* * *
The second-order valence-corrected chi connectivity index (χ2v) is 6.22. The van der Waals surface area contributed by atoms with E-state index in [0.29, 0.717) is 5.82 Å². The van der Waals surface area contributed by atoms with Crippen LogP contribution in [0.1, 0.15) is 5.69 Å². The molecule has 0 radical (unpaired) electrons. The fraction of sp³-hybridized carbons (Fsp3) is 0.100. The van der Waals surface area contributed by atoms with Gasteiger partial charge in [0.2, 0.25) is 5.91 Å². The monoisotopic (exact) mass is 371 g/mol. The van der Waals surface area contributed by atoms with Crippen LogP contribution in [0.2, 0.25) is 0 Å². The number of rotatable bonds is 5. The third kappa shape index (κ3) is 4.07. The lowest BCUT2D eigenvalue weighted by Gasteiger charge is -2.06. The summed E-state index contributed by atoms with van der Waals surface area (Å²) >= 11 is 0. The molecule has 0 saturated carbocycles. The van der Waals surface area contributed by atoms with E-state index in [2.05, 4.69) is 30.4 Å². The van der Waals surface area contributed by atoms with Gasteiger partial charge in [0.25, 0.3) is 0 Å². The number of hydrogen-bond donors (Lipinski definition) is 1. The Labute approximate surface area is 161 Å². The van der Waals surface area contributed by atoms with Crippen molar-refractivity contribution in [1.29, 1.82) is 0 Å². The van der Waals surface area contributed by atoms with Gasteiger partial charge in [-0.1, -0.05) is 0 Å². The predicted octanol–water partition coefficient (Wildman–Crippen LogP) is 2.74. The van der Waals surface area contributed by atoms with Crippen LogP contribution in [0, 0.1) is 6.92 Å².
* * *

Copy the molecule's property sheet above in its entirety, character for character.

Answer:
The second-order valence-corrected chi connectivity index (χ2v) is 6.22. The van der Waals surface area contributed by atoms with E-state index in [0.29, 0.717) is 5.82 Å². The van der Waals surface area contributed by atoms with Crippen LogP contribution in [0.1, 0.15) is 5.69 Å². The molecule has 0 radical (unpaired) electrons. The fraction of sp³-hybridized carbons (Fsp3) is 0.100. The van der Waals surface area contributed by atoms with Gasteiger partial charge in [0.2, 0.25) is 5.91 Å². The monoisotopic (exact) mass is 371 g/mol. The van der Waals surface area contributed by atoms with Crippen LogP contribution in [0.2, 0.25) is 0 Å². The number of rotatable bonds is 5. The third kappa shape index (κ3) is 4.07. The lowest BCUT2D eigenvalue weighted by Gasteiger charge is -2.06. The summed E-state index contributed by atoms with van der Waals surface area (Å²) >= 11 is 0. The molecule has 0 saturated carbocycles. The van der Waals surface area contributed by atoms with E-state index in [2.05, 4.69) is 30.4 Å². The van der Waals surface area contributed by atoms with Gasteiger partial charge in [0.25, 0.3) is 0 Å². The number of hydrogen-bond donors (Lipinski definition) is 1. The Labute approximate surface area is 161 Å². The van der Waals surface area contributed by atoms with Crippen molar-refractivity contribution in [1.29, 1.82) is 0 Å². The van der Waals surface area contributed by atoms with Gasteiger partial charge in [-0.1, -0.05) is 0 Å². The predicted octanol–water partition coefficient (Wildman–Crippen LogP) is 2.74. The van der Waals surface area contributed by atoms with Crippen LogP contribution in [0, 0.1) is 6.92 Å².